Have you ever wondered where vanilla comes from?

December 8, 2010 at 7:37 PM Leave a comment

Did you know that the spice vanilla is produced by a plant called the “Vanilla Orchid”? Here is an interesting article about how Vanilla Orchids are grown and vanilla is produced.

http://www.spicelines.com/spices_vanilla/

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Here is an article about how vanilla beans are turned into vanilla extract at a local processing plant.  I found it very interesting:

Every home cook (even those who fear baking) has a little brown bottle in their spice cabinet labeled “Vanilla Extract.” But how many of us have really paid attention to it? What is in the bottle? Who makes it? Where does it come from? If you are lucky, or you happen to be a vanilla connoisseur, it is likely that your vanilla comes from right here in Chicagoland. Nielsen-Massey has been producing vanilla in Chicago since 1907, and we were lucky enough to get a glimpse inside their production facility. Want to know how vanilla gets into that little bottle? Come along on the tour!

Nielsen-Massey is still a family-owned operation, and the CEO, Craig Nielsen, was kind enough to take us around the plant. Upon entering the production floor, we were hit with the wonderful smell of vanilla – not surprising, as tank after tank was processing the extract right in front of us. Beans enter the facility whole, bought from farmers and brokers all over the world. One of Nielsen-Massey’s specialities is their single-source vanilla – extracts made from beans grown in just one region. They produce specialized extracts from Madagascar, Mexico, Indonesia and Tahiti, each with a different flavor. Vanilla beans are the fruit of the vanilla orchid, a time-and-labor-intensive crop which can only be grown in a very limited portion of the world. Indeed, the supply is so limited that crop failures can produce serious price spikes. Vanilla orchids grow vines 80-90 feet long that must be carefully handled, and the beans are hand-picked and hand-polinated.

Any serious baker would’ve fallen over in a dead faint after being handed huge handfuls of vanilla beans – we must admit, the temptation to hide some under our shirt was only tempered by the fact that Nielsen was such a gracious host. After the beans come into the factory, they are crushed and ground into small pieces, and then they are put into large metal tanks. Nielsen uses a “cold extraction” method, with alcohol as a solvent, so different concentrations of alcohol and pure water are added to and then taken off the crushed beans. The entire process takes 3-5 weeks and the mixing is almost entirely automated.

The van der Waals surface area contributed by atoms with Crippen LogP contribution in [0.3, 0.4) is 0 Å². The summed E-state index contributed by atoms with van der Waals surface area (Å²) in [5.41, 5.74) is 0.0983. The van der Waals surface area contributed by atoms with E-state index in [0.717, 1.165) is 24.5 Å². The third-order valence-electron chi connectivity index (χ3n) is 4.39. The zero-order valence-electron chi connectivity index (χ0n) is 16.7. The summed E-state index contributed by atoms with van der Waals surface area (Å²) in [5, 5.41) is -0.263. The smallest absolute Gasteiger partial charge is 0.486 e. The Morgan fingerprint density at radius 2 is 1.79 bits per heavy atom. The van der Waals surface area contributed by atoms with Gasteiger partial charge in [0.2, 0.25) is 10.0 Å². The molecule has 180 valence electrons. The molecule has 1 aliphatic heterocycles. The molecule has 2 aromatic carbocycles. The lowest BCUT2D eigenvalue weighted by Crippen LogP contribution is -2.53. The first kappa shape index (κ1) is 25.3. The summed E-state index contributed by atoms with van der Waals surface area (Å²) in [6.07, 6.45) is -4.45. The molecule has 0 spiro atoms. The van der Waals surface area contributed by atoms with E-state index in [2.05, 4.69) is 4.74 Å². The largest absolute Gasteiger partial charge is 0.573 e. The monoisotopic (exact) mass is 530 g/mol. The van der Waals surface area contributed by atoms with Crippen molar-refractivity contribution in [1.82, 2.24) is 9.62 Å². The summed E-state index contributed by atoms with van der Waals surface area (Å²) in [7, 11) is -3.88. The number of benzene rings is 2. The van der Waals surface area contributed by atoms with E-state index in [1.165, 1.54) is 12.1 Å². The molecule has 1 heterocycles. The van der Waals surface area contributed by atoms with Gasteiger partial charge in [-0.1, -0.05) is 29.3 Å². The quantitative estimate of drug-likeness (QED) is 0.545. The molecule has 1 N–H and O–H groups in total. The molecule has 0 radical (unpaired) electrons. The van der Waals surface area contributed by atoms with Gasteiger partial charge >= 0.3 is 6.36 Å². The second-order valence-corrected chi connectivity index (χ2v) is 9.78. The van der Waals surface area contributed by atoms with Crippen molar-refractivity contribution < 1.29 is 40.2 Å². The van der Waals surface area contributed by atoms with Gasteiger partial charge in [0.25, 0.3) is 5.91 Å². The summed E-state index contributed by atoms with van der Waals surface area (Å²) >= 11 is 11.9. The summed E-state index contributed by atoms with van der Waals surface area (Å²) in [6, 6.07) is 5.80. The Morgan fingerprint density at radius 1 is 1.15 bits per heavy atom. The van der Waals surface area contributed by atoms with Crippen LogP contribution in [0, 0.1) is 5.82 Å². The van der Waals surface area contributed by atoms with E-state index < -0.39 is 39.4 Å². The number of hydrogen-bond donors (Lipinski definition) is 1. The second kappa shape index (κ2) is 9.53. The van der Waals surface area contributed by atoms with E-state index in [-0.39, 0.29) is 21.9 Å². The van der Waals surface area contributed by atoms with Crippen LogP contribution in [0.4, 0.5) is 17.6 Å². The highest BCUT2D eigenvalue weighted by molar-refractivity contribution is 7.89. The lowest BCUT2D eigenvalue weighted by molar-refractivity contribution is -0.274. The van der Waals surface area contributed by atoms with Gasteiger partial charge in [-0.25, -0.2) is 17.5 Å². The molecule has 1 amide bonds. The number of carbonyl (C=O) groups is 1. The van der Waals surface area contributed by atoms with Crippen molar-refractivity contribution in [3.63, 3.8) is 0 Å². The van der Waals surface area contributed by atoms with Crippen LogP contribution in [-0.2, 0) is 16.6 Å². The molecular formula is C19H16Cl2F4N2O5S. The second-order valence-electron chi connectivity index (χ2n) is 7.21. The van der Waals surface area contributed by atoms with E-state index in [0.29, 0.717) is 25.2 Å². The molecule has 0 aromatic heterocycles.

The logistics of this process are more complicated than they sound. First, the entire plant is closely regulated, due to the large quanties of pure alcohol used in the production process and the resulting risk of fire and explosion. Different varieties of vanilla have to be kept entirely separate, and the plant also manufactures organic vanilla, which requires its own piping system. Bottling is done in single runs – one product at a time. The plant also makes industrial and commercial vanillas for other manufacturers.

Until 1982, Nielsen-Massey was actually located within the city limits – their factory was on Webster street. They outgrew that plant and moved to their current location in Waukegan in 1995, and are already planning a large expansion. An original tank from the Chicago plant still stands on their production floor, though it is rarely used.

A few vanilla facts for the home cook. Vanilla extract, if kept out of direct sunlight and heat, lasts pretty much forever – unlike other spices and herbs, it doesn’t need to be thrown away. In fact, Nielsen told us about an experiment – vanilla extract from the plant was aged for years in an oak barrel, and it actually gained more depth and complexity. We sense an entirely new product line in the making. A common descriptor, “Bourbon” vanilla doesn’t have anything to do with the alcohol used – all Nielsen-Massey products are made with pure corn alcohol. Rather, “Bourbon” refers to the Bourbon Islands, which include Madagascar. Be sure your vanilla is real – not “vanilla flavoring,” which is usually synthetic “vanillin,” made from byproducts of the paper industry.

Check out the pictures, and try some new types of vanilla in your holiday baking this year!    http://chicagoist.com/2010/12/08/vanilla_beans_as_far_as_the_eye_can.php?gallery0Pic=5#gallery

"The Garden Nerd"

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Entry filed under: Good Eating!.

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